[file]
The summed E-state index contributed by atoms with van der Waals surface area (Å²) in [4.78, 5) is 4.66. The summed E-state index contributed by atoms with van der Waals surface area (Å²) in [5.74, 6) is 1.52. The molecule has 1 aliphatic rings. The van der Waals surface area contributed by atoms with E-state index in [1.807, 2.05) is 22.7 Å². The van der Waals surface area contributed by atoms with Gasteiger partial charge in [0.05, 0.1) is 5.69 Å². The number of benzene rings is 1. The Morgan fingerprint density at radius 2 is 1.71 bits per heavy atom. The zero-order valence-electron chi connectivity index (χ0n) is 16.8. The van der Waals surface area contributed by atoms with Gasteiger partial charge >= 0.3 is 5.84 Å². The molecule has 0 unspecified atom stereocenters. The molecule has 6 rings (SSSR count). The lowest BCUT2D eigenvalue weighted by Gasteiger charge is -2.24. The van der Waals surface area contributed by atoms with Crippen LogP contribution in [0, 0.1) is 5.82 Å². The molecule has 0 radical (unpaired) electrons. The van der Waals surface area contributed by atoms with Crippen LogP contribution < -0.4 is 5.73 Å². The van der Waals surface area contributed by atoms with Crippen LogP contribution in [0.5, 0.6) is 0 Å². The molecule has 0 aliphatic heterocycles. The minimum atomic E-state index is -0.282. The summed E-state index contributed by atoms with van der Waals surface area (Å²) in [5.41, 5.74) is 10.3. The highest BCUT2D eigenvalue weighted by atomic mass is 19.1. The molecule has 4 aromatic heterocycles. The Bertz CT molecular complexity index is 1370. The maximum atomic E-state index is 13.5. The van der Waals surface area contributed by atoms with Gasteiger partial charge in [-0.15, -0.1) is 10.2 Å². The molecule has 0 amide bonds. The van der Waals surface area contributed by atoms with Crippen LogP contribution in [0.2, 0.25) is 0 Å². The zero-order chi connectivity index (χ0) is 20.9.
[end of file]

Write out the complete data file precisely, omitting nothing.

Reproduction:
The summed E-state index contributed by atoms with van der Waals surface area (Å²) in [4.78, 5) is 4.66. The summed E-state index contributed by atoms with van der Waals surface area (Å²) in [5.74, 6) is 1.52. The molecule has 1 aliphatic rings. The van der Waals surface area contributed by atoms with E-state index in [1.807, 2.05) is 22.7 Å². The van der Waals surface area contributed by atoms with Gasteiger partial charge in [0.05, 0.1) is 5.69 Å². The number of benzene rings is 1. The Morgan fingerprint density at radius 2 is 1.71 bits per heavy atom. The zero-order valence-electron chi connectivity index (χ0n) is 16.8. The van der Waals surface area contributed by atoms with Gasteiger partial charge >= 0.3 is 5.84 Å². The molecule has 0 unspecified atom stereocenters. The molecule has 6 rings (SSSR count). The lowest BCUT2D eigenvalue weighted by Gasteiger charge is -2.24. The van der Waals surface area contributed by atoms with Crippen LogP contribution in [0, 0.1) is 5.82 Å². The molecule has 0 radical (unpaired) electrons. The van der Waals surface area contributed by atoms with Crippen LogP contribution < -0.4 is 5.73 Å². The van der Waals surface area contributed by atoms with Crippen LogP contribution in [0.5, 0.6) is 0 Å². The molecule has 0 aliphatic heterocycles. The minimum atomic E-state index is -0.282. The summed E-state index contributed by atoms with van der Waals surface area (Å²) in [5.41, 5.74) is 10.3. The highest BCUT2D eigenvalue weighted by atomic mass is 19.1. The molecule has 4 aromatic heterocycles. The Bertz CT molecular complexity index is 1370. The maximum atomic E-state index is 13.5. The van der Waals surface area contributed by atoms with Gasteiger partial charge in [-0.15, -0.1) is 10.2 Å². The molecule has 0 amide bonds. The van der Waals surface area contributed by atoms with Crippen LogP contribution in [0.2, 0.25) is 0 Å². The zero-order chi connectivity index (χ0) is 20.9.